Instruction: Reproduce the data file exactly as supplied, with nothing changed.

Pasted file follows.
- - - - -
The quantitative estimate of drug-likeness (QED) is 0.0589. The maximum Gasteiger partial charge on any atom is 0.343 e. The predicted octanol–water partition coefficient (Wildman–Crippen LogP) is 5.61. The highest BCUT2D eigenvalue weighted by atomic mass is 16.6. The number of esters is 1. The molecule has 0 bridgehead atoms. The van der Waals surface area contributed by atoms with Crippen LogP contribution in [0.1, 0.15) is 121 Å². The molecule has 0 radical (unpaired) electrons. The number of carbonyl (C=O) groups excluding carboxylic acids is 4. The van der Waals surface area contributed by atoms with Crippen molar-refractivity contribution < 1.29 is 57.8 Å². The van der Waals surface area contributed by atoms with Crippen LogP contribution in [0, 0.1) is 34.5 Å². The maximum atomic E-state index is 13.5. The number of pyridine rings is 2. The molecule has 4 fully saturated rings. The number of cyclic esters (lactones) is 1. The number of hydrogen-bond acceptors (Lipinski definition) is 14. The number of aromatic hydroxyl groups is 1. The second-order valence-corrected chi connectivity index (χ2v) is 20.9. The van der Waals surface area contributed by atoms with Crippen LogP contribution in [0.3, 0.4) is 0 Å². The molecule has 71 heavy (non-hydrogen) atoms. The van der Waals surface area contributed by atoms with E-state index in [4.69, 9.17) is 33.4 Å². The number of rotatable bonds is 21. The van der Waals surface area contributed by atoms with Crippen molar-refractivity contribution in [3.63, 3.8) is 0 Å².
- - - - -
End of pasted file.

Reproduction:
The quantitative estimate of drug-likeness (QED) is 0.0589. The maximum Gasteiger partial charge on any atom is 0.343 e. The predicted octanol–water partition coefficient (Wildman–Crippen LogP) is 5.61. The highest BCUT2D eigenvalue weighted by atomic mass is 16.6. The number of esters is 1. The molecule has 0 bridgehead atoms. The van der Waals surface area contributed by atoms with Crippen LogP contribution in [0.1, 0.15) is 121 Å². The molecule has 0 radical (unpaired) electrons. The number of carbonyl (C=O) groups excluding carboxylic acids is 4. The van der Waals surface area contributed by atoms with Crippen molar-refractivity contribution < 1.29 is 57.8 Å². The van der Waals surface area contributed by atoms with Crippen LogP contribution in [0, 0.1) is 34.5 Å². The maximum atomic E-state index is 13.5. The number of pyridine rings is 2. The molecule has 4 fully saturated rings. The number of cyclic esters (lactones) is 1. The number of hydrogen-bond acceptors (Lipinski definition) is 14. The number of aromatic hydroxyl groups is 1. The second-order valence-corrected chi connectivity index (χ2v) is 20.9. The van der Waals surface area contributed by atoms with Crippen LogP contribution in [0.3, 0.4) is 0 Å². The molecule has 71 heavy (non-hydrogen) atoms. The van der Waals surface area contributed by atoms with E-state index in [4.69, 9.17) is 33.4 Å². The number of rotatable bonds is 21. The van der Waals surface area contributed by atoms with Crippen molar-refractivity contribution in [3.63, 3.8) is 0 Å².